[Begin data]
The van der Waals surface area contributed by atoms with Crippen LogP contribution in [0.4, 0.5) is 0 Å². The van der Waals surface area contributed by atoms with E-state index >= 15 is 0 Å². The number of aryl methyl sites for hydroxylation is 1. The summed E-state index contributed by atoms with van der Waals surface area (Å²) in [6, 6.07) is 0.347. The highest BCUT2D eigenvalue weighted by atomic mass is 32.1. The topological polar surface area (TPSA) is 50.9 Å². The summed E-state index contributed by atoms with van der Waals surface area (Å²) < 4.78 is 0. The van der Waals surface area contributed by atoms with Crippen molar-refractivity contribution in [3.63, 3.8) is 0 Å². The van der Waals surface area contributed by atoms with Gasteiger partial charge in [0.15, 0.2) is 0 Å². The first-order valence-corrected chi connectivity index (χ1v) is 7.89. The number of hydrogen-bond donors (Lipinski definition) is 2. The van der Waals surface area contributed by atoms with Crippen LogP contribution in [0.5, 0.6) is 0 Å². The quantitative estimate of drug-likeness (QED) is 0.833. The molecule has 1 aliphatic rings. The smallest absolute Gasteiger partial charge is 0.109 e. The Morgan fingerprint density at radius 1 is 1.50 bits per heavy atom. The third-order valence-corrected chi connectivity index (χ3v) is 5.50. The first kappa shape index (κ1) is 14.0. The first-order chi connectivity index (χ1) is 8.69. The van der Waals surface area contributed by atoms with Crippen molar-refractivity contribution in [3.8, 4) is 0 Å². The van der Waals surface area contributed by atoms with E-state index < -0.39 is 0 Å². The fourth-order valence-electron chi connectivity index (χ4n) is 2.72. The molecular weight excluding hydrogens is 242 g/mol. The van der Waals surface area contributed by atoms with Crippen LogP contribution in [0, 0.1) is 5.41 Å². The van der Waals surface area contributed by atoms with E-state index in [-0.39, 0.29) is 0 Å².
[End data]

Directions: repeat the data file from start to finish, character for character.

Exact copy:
The van der Waals surface area contributed by atoms with Crippen LogP contribution in [0.4, 0.5) is 0 Å². The van der Waals surface area contributed by atoms with E-state index >= 15 is 0 Å². The number of aryl methyl sites for hydroxylation is 1. The summed E-state index contributed by atoms with van der Waals surface area (Å²) in [6, 6.07) is 0.347. The highest BCUT2D eigenvalue weighted by atomic mass is 32.1. The topological polar surface area (TPSA) is 50.9 Å². The summed E-state index contributed by atoms with van der Waals surface area (Å²) < 4.78 is 0. The van der Waals surface area contributed by atoms with Crippen molar-refractivity contribution in [3.63, 3.8) is 0 Å². The van der Waals surface area contributed by atoms with Gasteiger partial charge in [0.15, 0.2) is 0 Å². The first-order valence-corrected chi connectivity index (χ1v) is 7.89. The number of hydrogen-bond donors (Lipinski definition) is 2. The van der Waals surface area contributed by atoms with Crippen LogP contribution in [0.5, 0.6) is 0 Å². The quantitative estimate of drug-likeness (QED) is 0.833. The molecule has 1 aliphatic rings. The smallest absolute Gasteiger partial charge is 0.109 e. The Morgan fingerprint density at radius 1 is 1.50 bits per heavy atom. The third-order valence-corrected chi connectivity index (χ3v) is 5.50. The first kappa shape index (κ1) is 14.0. The first-order chi connectivity index (χ1) is 8.69. The van der Waals surface area contributed by atoms with Crippen molar-refractivity contribution in [3.8, 4) is 0 Å². The van der Waals surface area contributed by atoms with E-state index < -0.39 is 0 Å². The fourth-order valence-electron chi connectivity index (χ4n) is 2.72. The molecular weight excluding hydrogens is 242 g/mol. The van der Waals surface area contributed by atoms with Crippen LogP contribution in [0, 0.1) is 5.41 Å². The van der Waals surface area contributed by atoms with E-state index in [-0.39, 0.29) is 0 Å².